An Australian team working on a project to zap orbital debris with lasers from Earth says perhaps we're only a couple of decades from a “cascade of collisions” among low-Earth-orbiting satellites.
The project is realistic and likely to be working in the next 10 years, Matthew Colless, director of Australian National University's Research School of Astronomy and Astrophysics, told Reuters.
“It’s important that it’s possible on that scale because there’s so much space junk up there,” he said. “We’re perhaps only a couple of decades away from a catastrophic cascade of collisionsthat takes out all the satellites in low orbit.”
Australia has a contract with NASA to track and map space junk with a telescope equipped with an infra-red laser at Mount Stromlo Observatory. But $20 million from the Australian government and $40 million in private investment will help the team set up as the Cooperative Research Centre to develop better lasers to track tiny pieces of debris, importing techniques from astronomy used to remove the blurring of the atmosphere.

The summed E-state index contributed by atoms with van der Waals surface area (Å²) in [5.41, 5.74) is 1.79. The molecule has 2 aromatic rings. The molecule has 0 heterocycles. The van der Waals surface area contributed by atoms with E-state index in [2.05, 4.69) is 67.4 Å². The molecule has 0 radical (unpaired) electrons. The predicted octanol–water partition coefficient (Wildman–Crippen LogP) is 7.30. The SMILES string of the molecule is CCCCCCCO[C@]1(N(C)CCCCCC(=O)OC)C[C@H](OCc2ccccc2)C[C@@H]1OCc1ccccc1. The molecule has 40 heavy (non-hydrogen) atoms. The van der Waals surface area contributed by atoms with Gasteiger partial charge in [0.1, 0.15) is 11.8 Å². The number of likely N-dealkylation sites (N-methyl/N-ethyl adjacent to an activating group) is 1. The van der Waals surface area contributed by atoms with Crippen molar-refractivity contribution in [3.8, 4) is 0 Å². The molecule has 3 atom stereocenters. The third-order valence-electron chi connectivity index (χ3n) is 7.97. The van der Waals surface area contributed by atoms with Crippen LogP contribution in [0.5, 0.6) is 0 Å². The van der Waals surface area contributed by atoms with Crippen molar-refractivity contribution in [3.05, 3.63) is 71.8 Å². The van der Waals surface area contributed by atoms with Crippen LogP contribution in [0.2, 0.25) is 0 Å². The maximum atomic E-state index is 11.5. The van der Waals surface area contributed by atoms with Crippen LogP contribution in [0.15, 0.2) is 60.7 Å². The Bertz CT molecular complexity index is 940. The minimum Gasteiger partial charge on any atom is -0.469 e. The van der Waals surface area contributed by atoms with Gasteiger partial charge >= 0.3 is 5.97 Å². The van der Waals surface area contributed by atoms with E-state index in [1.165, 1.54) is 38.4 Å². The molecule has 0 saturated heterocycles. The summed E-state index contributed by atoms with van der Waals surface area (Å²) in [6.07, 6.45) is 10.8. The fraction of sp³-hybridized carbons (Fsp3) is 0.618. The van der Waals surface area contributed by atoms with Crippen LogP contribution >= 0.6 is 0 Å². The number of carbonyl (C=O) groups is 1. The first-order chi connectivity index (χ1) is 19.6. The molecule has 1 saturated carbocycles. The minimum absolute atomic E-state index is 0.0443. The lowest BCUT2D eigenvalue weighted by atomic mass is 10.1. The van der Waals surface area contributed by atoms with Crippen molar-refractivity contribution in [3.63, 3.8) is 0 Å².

The ultimate aim is to increase the power of the lasers to illuminate and zap pieces of junk so they burn up harmlessly as they fall through the upper atmosphere.
There’s no risk of missing and hitting a working satellite, Colless said. We can target them precisely. We really don’t miss.
Image courtesy of NASA.